It is a little weird to put it in writing, but we received documentation today that we are now legal diplomatic residents of Kenya. I suppose renting an apartment and buying a car and having furniture made and all of the other things we have done should have tipped me off that this was for real, but for some reason the two little stamps in my passport have really made all the difference. I'm not totally freaking out about this, but maybe a little bit.
To help the reality sink in even more, my boss, who is the Chief of UNICEF's Education & Youth Services Sector, asked me to apply for a short-term consultancy (that means a paying job) after only one month as a volunteer. My work permit will take a few weeks to process but, if all goes well, I will start as soon as that is taken care of. Right now I have been collecting data from field officers on education services in displacement camps and schools hosting IDP children and then I analyze the data, write reports on the data, and attend meetings about the data on a daily basis. I also do A LOT of editing of other people's work. For my new (paid) position I will become one of the field officers! I will be working in Nairobi and Central Provinces (Central is a small province north of Nairobi) and, basically, will visit slums and IDP camps to monitor and evaluate the education situation as well as the UNICEF education interventions in those places. For one week a month I will travel with a driver security and a security officer (but usually no other UNICEF staff), and Kristoffer hopes to arrange his monitoring and evaluation (M&E) at the same time so that we aren't missing each other at home. Part of my job will be to recommend what actions the UNICEF Education Sector should take in the future, and to correct any mistakes that have been made. I expect to see a new side of Kenya and feel great about the prospect of directly impacting the education of some of the poorest children in Kenya.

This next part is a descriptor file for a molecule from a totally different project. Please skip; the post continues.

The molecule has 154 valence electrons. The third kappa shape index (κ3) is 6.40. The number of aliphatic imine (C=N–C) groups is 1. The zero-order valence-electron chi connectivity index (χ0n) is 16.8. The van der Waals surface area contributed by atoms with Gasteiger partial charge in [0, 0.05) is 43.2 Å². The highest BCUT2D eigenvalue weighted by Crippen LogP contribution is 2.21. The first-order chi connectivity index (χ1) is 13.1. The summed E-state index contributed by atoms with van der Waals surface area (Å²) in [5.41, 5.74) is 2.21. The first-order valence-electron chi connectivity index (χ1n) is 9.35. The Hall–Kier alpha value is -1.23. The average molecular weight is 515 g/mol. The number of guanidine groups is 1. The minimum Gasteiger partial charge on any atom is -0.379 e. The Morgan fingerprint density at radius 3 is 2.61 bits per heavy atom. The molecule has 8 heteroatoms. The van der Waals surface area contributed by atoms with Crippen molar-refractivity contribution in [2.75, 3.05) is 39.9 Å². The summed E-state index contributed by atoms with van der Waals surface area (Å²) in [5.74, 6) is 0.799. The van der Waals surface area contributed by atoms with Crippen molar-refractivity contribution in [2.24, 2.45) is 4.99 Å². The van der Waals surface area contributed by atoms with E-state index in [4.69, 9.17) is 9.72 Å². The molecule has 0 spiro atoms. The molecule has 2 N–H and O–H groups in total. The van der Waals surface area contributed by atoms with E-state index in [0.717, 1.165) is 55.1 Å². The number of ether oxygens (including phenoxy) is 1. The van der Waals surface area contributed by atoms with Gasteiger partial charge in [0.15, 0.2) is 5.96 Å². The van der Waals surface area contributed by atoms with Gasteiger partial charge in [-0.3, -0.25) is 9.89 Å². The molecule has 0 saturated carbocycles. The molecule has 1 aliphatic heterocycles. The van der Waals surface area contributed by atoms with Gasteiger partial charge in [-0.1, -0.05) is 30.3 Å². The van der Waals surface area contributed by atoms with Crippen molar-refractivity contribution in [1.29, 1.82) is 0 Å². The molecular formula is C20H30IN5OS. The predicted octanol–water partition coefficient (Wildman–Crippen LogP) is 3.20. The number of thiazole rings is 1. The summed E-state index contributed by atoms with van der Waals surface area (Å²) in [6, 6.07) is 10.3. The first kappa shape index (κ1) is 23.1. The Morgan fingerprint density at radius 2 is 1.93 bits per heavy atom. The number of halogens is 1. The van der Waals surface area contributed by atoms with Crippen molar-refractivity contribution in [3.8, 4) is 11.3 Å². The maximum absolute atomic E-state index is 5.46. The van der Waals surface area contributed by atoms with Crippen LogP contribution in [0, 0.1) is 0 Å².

Assuming it all works out, it is an exciting and interesting opportunity for me to learn new skills and broaden my experiences here. I will work on a 3-month contract first so that if I don't like the job or it isn't a good fit, I can still get a teaching job for the fall. If I do like it, then the contract will be extended and I will increase my chances of getting future consultancies at UNICEF. I am happy that my boss has enough confidence in me to think that I can do this job well, which is a very new kind of work for me to do. I also consider myself to be pretty brave in taking this job because it is definitely outside of my comfort zone.
Kristoffer has been on his field visit since Monday and comes home tomorrow (Saturday) night. I think he has seen and learned a lot more in this week and I am really hoping that he will write a blog to share his experiences and pictures. Christine and I did pretty well without him this week (taking lots of taxis!) and it was really nice for me to have her here. She will actually be here for one more week.
The saddest news is that we bought "24 Season 5" on boot-leg DVD from the Indian market here in Nairobi. We got through the first 23 episodes with NO problem...but then episode 24 was all screwed up so that we could hear the episode, but the visual on the screen was actually the first episode of the season. SO FRUSTRATING! Christine even went back to get another copy, but it had the same problem! So this afternoon we actually sat in the living room with our eyes closed listening to episode 24 and trying to figure out what action was happening during all of the music. I suppose when you buy a 24-episode bootleg DVD for $5 you have to be willing to accept that the disc is not perfect, but I will admit that it would have been really nice to see the episode!